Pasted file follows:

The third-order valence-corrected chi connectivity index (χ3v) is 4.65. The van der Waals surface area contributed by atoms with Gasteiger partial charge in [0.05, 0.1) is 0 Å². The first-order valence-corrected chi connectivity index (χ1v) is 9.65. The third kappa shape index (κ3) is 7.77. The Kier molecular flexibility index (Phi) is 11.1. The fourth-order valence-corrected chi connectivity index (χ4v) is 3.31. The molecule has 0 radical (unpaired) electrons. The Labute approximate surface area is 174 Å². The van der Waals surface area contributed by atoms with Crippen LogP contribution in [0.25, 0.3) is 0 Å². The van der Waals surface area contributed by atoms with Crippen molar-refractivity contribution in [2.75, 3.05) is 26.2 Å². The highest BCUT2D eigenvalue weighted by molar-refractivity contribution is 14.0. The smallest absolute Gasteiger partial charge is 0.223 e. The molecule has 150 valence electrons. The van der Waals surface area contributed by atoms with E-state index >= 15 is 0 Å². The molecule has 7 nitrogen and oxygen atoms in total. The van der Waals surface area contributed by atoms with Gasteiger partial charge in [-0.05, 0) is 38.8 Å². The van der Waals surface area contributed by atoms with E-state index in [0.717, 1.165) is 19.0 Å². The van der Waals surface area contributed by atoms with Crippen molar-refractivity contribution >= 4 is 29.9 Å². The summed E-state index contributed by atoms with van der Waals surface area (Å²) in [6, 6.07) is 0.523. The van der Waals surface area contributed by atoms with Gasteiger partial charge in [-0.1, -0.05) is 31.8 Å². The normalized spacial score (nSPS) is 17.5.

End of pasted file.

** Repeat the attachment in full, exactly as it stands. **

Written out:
The third-order valence-corrected chi connectivity index (χ3v) is 4.65. The van der Waals surface area contributed by atoms with Gasteiger partial charge in [0.05, 0.1) is 0 Å². The first-order valence-corrected chi connectivity index (χ1v) is 9.65. The third kappa shape index (κ3) is 7.77. The Kier molecular flexibility index (Phi) is 11.1. The fourth-order valence-corrected chi connectivity index (χ4v) is 3.31. The molecule has 0 radical (unpaired) electrons. The Labute approximate surface area is 174 Å². The van der Waals surface area contributed by atoms with Crippen LogP contribution in [0.25, 0.3) is 0 Å². The van der Waals surface area contributed by atoms with Crippen molar-refractivity contribution in [2.75, 3.05) is 26.2 Å². The highest BCUT2D eigenvalue weighted by molar-refractivity contribution is 14.0. The smallest absolute Gasteiger partial charge is 0.223 e. The molecule has 150 valence electrons. The van der Waals surface area contributed by atoms with E-state index >= 15 is 0 Å². The molecule has 7 nitrogen and oxygen atoms in total. The van der Waals surface area contributed by atoms with Gasteiger partial charge in [-0.05, 0) is 38.8 Å². The van der Waals surface area contributed by atoms with E-state index in [0.717, 1.165) is 19.0 Å². The van der Waals surface area contributed by atoms with Crippen molar-refractivity contribution >= 4 is 29.9 Å². The summed E-state index contributed by atoms with van der Waals surface area (Å²) in [6, 6.07) is 0.523. The van der Waals surface area contributed by atoms with Gasteiger partial charge in [-0.1, -0.05) is 31.8 Å². The normalized spacial score (nSPS) is 17.5.